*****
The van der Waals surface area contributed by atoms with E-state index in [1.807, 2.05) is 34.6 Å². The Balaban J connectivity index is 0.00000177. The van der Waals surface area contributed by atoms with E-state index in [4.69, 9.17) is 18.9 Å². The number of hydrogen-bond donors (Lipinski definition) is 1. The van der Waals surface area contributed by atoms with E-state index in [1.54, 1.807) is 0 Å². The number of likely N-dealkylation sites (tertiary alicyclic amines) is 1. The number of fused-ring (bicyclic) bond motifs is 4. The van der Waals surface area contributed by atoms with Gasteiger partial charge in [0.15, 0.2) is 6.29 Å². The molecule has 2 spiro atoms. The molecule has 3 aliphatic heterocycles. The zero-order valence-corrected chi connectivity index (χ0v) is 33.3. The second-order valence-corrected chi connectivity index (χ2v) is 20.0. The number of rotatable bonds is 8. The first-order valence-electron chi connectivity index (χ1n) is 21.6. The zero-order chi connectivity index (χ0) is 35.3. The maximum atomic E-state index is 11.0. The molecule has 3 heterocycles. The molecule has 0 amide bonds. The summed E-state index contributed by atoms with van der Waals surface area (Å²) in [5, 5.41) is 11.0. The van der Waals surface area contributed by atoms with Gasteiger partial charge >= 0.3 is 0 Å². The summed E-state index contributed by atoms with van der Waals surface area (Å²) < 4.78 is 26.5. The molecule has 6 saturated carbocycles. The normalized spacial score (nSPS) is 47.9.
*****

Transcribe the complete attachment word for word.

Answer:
The van der Waals surface area contributed by atoms with E-state index in [1.807, 2.05) is 34.6 Å². The Balaban J connectivity index is 0.00000177. The van der Waals surface area contributed by atoms with E-state index in [4.69, 9.17) is 18.9 Å². The number of hydrogen-bond donors (Lipinski definition) is 1. The van der Waals surface area contributed by atoms with E-state index in [1.54, 1.807) is 0 Å². The number of likely N-dealkylation sites (tertiary alicyclic amines) is 1. The number of fused-ring (bicyclic) bond motifs is 4. The van der Waals surface area contributed by atoms with Gasteiger partial charge in [0.15, 0.2) is 6.29 Å². The molecule has 2 spiro atoms. The molecule has 3 aliphatic heterocycles. The zero-order valence-corrected chi connectivity index (χ0v) is 33.3. The second-order valence-corrected chi connectivity index (χ2v) is 20.0. The number of rotatable bonds is 8. The first-order valence-electron chi connectivity index (χ1n) is 21.6. The zero-order chi connectivity index (χ0) is 35.3. The maximum atomic E-state index is 11.0. The molecule has 3 heterocycles. The molecule has 0 amide bonds. The summed E-state index contributed by atoms with van der Waals surface area (Å²) in [5, 5.41) is 11.0. The van der Waals surface area contributed by atoms with Gasteiger partial charge >= 0.3 is 0 Å². The summed E-state index contributed by atoms with van der Waals surface area (Å²) < 4.78 is 26.5. The molecule has 6 saturated carbocycles. The normalized spacial score (nSPS) is 47.9.